In an article concerning The Years with Ross, Gilbert Highet refers to it as “clean, first rate reporting” and also suggests that it can be thought of as another chapter in the free-and-easy autobiographical saga begun by Thurber with the publication of My Life and Hard Times (1933). What Thurber is principally reporting are the various conflicts he and others had with Ross during their association of twenty-five years at The New Yorker. Working in an office near Ross, Thurber was never very far from even those conflicts that did not directly concern him.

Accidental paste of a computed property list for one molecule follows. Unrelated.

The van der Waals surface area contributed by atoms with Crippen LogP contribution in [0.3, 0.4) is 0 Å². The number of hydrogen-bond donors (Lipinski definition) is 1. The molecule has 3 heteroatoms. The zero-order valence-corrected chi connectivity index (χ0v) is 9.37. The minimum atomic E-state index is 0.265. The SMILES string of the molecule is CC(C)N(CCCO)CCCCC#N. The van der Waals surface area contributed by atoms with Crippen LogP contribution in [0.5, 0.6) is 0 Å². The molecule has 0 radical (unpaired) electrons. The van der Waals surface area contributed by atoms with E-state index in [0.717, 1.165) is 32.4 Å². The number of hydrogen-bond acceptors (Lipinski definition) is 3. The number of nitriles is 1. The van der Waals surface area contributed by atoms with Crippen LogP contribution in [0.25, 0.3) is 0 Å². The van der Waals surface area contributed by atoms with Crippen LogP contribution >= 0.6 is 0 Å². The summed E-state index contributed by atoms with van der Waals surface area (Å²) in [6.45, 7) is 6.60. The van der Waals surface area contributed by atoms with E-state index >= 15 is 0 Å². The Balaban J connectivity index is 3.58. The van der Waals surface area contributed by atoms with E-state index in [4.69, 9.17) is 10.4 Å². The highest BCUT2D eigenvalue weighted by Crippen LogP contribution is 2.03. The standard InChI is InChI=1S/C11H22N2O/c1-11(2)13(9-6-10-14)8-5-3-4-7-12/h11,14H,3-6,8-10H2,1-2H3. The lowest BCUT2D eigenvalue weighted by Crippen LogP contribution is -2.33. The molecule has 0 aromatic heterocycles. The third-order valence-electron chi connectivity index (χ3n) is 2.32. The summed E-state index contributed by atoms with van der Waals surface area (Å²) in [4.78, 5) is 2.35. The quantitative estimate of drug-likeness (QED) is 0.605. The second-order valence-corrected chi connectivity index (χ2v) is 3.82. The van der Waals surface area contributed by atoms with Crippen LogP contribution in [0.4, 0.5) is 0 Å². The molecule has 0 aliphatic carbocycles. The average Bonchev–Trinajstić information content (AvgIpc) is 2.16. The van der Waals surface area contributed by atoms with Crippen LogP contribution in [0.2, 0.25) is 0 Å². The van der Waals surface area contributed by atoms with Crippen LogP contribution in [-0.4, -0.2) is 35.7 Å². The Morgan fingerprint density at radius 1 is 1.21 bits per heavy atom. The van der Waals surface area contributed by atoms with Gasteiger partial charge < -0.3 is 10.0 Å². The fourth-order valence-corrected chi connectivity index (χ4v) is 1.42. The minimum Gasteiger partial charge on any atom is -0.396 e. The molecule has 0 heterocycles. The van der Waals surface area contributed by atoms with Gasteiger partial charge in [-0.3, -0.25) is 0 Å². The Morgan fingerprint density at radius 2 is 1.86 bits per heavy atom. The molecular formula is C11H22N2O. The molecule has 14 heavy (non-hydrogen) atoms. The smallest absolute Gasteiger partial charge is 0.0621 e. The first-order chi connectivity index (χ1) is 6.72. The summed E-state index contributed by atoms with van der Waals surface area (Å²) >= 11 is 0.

Temperamentally and aesthetically, the two were at odds. Thurber’s business as both writer and cartoonist was to make people laugh; Ross often acted as if at least a part of his business in life were to avoid laughing (a word Ross used frequently was “grim”). Thurber was fascinated by—and helped envision in the first half of the twentieth century—the battle of the sexes; Ross wanted as much as possible to pretend the battle did not exist, in the hope that it would consequently go away. Sex, for him, was an “incident.” Ross often feared that Thurber—and other cartoonists—were sneaking sexual double entendres into their work and that trouble would result. Thurber once did a drawing which came to be known in the offices of The New Yorker as “The Lady on the Bookcase.” In it there is indeed a lady on a bookcase; below her, in what appears to be a...
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